The Darlings

The Darlings

by Cristina Alger

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Product Details

ISBN-13: 9781101560310
Publisher: Penguin Publishing Group
Publication date: 02/16/2012
Sold by: Penguin Group
Format: NOOK Book
Pages: 352
Sales rank: 81,835
File size: 552 KB
Age Range: 18 Years

About the Author

Cristina Alger received her B.A. from Harvard College and her J.D. from NYU Law School. She has worked as an analyst at Goldman, Sachs, & Co. and as an attorney at Wilmer, Cutler, Pickering, Hale, & Dorr. She was born and raised in New York City, where she currently resides. This is her first novel.

What People are Saying About This

From the Publisher

“Alger, who has worked at Goldman Sachs as well as at a white-shoe law firm, knows her way around 21st-century wealth and power, and she tells a suspenseful, twisty story.”
Wall Street Journal

“What happens to the Darling family in the course of a weekend is what carries this tale along, but it’s Alger’s description of quintessential New Yorkers, and how they survive, that adds the extra layer. . . . Alger has what it takes, in the best sense of the phrase.”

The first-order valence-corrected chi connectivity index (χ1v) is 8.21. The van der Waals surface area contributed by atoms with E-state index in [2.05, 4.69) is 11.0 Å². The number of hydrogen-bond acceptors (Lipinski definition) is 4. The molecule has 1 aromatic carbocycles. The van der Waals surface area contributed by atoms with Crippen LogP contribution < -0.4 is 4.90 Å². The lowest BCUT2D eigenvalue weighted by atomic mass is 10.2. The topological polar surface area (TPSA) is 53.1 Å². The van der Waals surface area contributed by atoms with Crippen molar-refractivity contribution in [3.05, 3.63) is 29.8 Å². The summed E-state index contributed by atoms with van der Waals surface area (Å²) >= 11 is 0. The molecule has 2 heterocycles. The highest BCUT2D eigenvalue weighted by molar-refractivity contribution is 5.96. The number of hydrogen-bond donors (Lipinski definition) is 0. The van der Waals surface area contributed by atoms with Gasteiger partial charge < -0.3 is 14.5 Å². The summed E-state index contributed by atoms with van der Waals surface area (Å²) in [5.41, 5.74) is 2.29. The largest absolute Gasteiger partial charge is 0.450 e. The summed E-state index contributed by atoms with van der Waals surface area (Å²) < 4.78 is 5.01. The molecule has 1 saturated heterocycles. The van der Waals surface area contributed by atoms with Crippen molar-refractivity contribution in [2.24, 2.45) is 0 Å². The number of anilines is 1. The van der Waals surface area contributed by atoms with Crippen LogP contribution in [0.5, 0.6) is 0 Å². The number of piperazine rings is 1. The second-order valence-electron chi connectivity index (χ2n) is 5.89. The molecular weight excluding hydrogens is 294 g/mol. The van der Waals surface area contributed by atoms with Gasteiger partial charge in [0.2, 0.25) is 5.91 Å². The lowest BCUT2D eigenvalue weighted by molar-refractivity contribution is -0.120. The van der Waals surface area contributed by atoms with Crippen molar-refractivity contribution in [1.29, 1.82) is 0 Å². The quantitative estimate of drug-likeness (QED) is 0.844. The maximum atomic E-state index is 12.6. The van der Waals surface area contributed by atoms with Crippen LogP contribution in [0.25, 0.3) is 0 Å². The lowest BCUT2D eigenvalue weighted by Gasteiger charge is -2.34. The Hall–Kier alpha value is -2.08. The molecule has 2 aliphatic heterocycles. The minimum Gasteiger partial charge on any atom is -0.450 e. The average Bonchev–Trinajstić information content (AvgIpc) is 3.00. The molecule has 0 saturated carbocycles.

USA Today

“Forget Gossip Girl: If you really want a peek into the scandalous lives of New York City's elite upper class, Alger's debut novel—set during the financial downturn of 2008—gets you pretty close. . . . The Darlings moves so fast that it feels more like a thriller than a social drama.”
Entertainment Weekly

“Penned by a former banker, this is a dishy yet thoughtful portrait of greed gone too far . . . A page-turner.”
Good Housekeeping

“Two parts Too Big to Fail, one part The Devil Wears Prada, Alger’s debut is taut and compelling.”
Publishers Weekly

“Probably the most compulsively readable fiction to come out of the Wall Street financial scandal so far. . . . Alger knows the ins and outs of both Wall Street and an upscale NYC lifestyle, nailing all the details . . . Delicious reading.”